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Virtualization, Cloud, Automation. But Where Are We Going?

It is a pretty rare enterprise that can do without IT these days

I read an interesting blog the other day that is pretty spot-on about IT, customers, and what we’ve spent the last 30 years doing. We’re in a field whose purpose is to increase the capability of the enterprise while simultaneously making it easier to do whatever the organization in general and IT specifically does.


It is a pretty rare enterprise that can do without IT these days, for systems are what the military refers to as “force multipliers” – they make the people available more effective. We blame a lot on computers, and wring our hands when they’re down or of limited usefulness, but that is simply because they are a core part of the enterprise. The size of some of our companies – insurance and finance spring to mind – would be nearly unmanageable without computer systems, and would certainly be less cost-effective. Other organizations – web based businesses are the poster child for this category – just plain wouldn’t exist without them.

Let’s follow his blog to the logical conclusion though… He’s advocating improving ourselves out of a job. After many years in the industry, I see that as a distant possibility. Sure, cloud, virtualization, and automation hold the potential to reduce staff time and overhead, but I don’t believe it will. Over the decades, each new development is translated into more power for the enterprise, and while our jobs shift in their focus, each new development brings with it a whole new array of IT challenges that must be met.


So most IT staff isn’t developing systems anymore… They’re integrating them. Most IT staff is not checking Token Ring connections to see who broke the segment, they’re monitoring bandwidth and usage instead. Most IT staff doesn’t have to go into a flurry when a piece of hardware fails, they just replace it, but they do monitor for intrusions. Things have historically changed, but workloads have steadily increased. We used to troubleshoot each app, now we troubleshoot the browser and web server for each app.

We could be at that point in time where “everything changes”, but I don’t think so. And the reason that I don’t think so is simple. Even now, in the midst of virtualization, we’re getting more busy, not less. Virtualization makes IT more agile, but things like VM Sprawl show that our customers – the business – still have a seemingly insatiable desire for computing resources. As long as the number of “systems” and interfaces and network connections is going up, the end of IT is nowhere in sight. And even if IT were 100% “Cloudsourced”, there’s still plenty that needs to be done – physical desktops/laptops, intrusion monitoring, vertical application knowledge/troubleshooting, fifty forms of integration… The list goes on.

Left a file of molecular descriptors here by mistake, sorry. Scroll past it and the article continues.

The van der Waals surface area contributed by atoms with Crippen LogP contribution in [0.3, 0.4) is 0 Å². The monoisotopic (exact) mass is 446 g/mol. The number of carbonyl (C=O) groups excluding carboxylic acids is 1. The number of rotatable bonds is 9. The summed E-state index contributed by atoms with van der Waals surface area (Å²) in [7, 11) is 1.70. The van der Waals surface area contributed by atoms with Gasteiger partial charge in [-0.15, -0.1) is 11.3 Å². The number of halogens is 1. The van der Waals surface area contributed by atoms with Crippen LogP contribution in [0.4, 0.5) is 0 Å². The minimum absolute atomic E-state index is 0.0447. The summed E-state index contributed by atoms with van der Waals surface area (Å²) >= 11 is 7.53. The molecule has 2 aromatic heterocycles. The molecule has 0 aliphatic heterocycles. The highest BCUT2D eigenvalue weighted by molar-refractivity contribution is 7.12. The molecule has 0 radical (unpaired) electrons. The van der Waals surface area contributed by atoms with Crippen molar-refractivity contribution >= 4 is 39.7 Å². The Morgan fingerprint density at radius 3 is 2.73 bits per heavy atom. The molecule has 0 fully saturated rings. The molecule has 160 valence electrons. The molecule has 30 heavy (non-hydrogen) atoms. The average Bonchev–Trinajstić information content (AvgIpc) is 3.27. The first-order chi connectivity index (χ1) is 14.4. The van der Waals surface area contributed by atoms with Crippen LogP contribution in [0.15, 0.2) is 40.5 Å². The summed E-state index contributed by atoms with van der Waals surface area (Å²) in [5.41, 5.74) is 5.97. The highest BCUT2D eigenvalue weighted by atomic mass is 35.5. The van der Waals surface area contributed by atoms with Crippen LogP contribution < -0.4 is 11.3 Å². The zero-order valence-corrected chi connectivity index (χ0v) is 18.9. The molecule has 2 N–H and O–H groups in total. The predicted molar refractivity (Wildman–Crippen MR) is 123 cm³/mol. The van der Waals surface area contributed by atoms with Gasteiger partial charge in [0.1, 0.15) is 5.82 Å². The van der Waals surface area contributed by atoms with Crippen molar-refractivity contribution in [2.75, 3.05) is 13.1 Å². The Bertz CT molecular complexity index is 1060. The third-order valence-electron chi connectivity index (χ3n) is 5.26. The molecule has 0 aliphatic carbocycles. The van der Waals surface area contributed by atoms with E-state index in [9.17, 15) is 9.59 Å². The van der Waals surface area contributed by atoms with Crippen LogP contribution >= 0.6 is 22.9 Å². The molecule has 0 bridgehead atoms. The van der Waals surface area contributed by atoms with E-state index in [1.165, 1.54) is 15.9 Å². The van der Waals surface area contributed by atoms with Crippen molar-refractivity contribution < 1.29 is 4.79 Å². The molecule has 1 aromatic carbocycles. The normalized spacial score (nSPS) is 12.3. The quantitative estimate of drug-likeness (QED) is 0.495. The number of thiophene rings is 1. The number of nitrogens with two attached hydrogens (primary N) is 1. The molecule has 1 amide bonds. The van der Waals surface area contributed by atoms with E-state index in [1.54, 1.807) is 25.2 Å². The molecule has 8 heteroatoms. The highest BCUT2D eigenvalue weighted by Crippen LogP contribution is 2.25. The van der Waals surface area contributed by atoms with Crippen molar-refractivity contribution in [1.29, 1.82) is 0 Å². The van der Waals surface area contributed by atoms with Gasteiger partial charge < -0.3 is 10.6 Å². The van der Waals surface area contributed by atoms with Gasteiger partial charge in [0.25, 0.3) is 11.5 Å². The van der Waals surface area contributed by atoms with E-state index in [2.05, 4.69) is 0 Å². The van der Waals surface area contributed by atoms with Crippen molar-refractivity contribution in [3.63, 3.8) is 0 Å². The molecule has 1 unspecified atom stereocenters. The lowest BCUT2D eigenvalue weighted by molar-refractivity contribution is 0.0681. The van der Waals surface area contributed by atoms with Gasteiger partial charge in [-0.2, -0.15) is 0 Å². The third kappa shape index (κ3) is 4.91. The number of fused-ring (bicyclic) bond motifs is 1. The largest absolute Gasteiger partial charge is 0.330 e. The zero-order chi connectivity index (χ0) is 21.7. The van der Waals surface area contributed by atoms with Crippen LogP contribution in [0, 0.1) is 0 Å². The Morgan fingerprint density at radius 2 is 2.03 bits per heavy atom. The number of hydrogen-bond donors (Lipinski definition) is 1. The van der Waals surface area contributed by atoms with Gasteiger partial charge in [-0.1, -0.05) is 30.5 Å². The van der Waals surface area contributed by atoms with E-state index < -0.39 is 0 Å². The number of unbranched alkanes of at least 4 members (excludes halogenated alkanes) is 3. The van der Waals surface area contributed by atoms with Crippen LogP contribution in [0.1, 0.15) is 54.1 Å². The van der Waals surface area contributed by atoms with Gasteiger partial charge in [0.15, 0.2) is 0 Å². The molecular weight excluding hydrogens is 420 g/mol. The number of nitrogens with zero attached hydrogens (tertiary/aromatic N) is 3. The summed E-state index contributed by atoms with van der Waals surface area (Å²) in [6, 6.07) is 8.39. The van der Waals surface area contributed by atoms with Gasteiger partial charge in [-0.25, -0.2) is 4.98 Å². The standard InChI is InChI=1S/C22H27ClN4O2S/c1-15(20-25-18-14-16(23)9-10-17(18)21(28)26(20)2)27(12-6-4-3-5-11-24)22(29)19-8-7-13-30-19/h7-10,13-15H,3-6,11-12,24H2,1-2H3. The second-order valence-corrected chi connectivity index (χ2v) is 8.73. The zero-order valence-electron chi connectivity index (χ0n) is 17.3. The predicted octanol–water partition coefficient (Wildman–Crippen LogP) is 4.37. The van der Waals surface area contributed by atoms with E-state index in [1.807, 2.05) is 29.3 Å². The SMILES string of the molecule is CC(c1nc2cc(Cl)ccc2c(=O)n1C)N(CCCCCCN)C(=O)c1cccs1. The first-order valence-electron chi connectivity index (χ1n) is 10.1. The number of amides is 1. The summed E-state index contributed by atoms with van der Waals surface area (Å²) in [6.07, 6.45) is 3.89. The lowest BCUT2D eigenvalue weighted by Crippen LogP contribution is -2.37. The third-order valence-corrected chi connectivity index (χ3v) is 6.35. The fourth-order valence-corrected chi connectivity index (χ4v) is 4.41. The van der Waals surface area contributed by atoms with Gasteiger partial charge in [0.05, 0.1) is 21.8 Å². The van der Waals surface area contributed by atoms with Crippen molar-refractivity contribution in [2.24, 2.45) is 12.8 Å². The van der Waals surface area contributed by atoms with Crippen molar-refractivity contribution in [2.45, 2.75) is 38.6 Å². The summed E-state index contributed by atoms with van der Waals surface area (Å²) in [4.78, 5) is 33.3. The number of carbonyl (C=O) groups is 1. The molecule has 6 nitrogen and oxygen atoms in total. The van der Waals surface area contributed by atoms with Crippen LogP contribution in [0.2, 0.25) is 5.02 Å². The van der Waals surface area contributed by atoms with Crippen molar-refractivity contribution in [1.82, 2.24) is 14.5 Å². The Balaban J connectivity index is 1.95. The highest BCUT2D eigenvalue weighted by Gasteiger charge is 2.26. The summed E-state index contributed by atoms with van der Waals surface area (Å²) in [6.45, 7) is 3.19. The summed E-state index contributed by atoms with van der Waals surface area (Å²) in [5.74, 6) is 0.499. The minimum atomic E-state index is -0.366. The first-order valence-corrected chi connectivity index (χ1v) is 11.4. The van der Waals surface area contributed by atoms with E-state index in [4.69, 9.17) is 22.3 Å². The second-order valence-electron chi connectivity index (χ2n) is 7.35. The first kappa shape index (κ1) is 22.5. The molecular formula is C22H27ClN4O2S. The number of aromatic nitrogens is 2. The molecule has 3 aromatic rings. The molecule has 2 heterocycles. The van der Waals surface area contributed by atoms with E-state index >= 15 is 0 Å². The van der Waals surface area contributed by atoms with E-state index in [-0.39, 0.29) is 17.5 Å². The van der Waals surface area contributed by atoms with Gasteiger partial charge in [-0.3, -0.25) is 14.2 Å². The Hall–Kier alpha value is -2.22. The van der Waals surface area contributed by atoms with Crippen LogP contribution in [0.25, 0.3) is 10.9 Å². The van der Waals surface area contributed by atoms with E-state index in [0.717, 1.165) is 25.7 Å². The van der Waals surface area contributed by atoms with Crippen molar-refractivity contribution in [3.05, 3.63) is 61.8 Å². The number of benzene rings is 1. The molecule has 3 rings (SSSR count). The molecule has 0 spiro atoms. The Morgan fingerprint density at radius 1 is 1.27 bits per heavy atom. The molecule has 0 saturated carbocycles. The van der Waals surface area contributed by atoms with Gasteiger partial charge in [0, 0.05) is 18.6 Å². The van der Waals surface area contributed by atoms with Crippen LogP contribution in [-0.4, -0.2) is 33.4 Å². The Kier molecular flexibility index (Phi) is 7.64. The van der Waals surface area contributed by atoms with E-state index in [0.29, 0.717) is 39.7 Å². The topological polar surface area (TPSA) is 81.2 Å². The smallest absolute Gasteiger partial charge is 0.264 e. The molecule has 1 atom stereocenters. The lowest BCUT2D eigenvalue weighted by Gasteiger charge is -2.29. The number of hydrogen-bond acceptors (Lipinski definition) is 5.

So I’m with Mr. Raayman, automate the living heck out of IT. Make everything you can easier for you. But I’m in favor of this for a completely different reason than he is. I think you’ll need it as your workload continues to increase, and other things (like cloud provisioning and “find the app in the sea of virtuals”) begin to take more and more of your time.

Indeed, it’s a good plan to look around every once in a while and see what you are/aren’t doing that could make your life easier or improve your ability to serve your customers. We get stuck in the process of dealing with today and thinking about the next big project sometimes, it’s good to take a few hours or a day and forcibly separate yourself from the now to look at what you’re doing and why. When I was an Architect at AAL (now Thrivent Financial), we did that pretty regularly. The architects would go to a restaurant for a block of four hours and just talk about what we were doing, where it wasn’t efficient, what improvements could be made, and agreeing on the top three. Then we’d go back to work, recharged, with a list of topics to research and people to talk to. That four hours once a quarter or so was pretty central to the difference between us becoming glorified project managers and keeping value in our roles as architects.

“Do more with less” we keep hearing. And it’s still solid advice. If virtualization, automation, and cloud let us do that, there will be no shortage whatsoever of things to do - like satisfy all those iPhone users who think  that their purchase is IT’s problem – so automate what you can so you can focus more on what the business needs and less on the “overhead” of last year’s business needs.

Read the original blog entry...

More Stories By Don MacVittie

Don MacVittie is founder of Ingrained Technology, A technical advocacy and software development consultancy. He has experience in application development, architecture, infrastructure, technical writing,DevOps, and IT management. MacVittie holds a B.S. in Computer Science from Northern Michigan University, and an M.S. in Computer Science from Nova Southeastern University.

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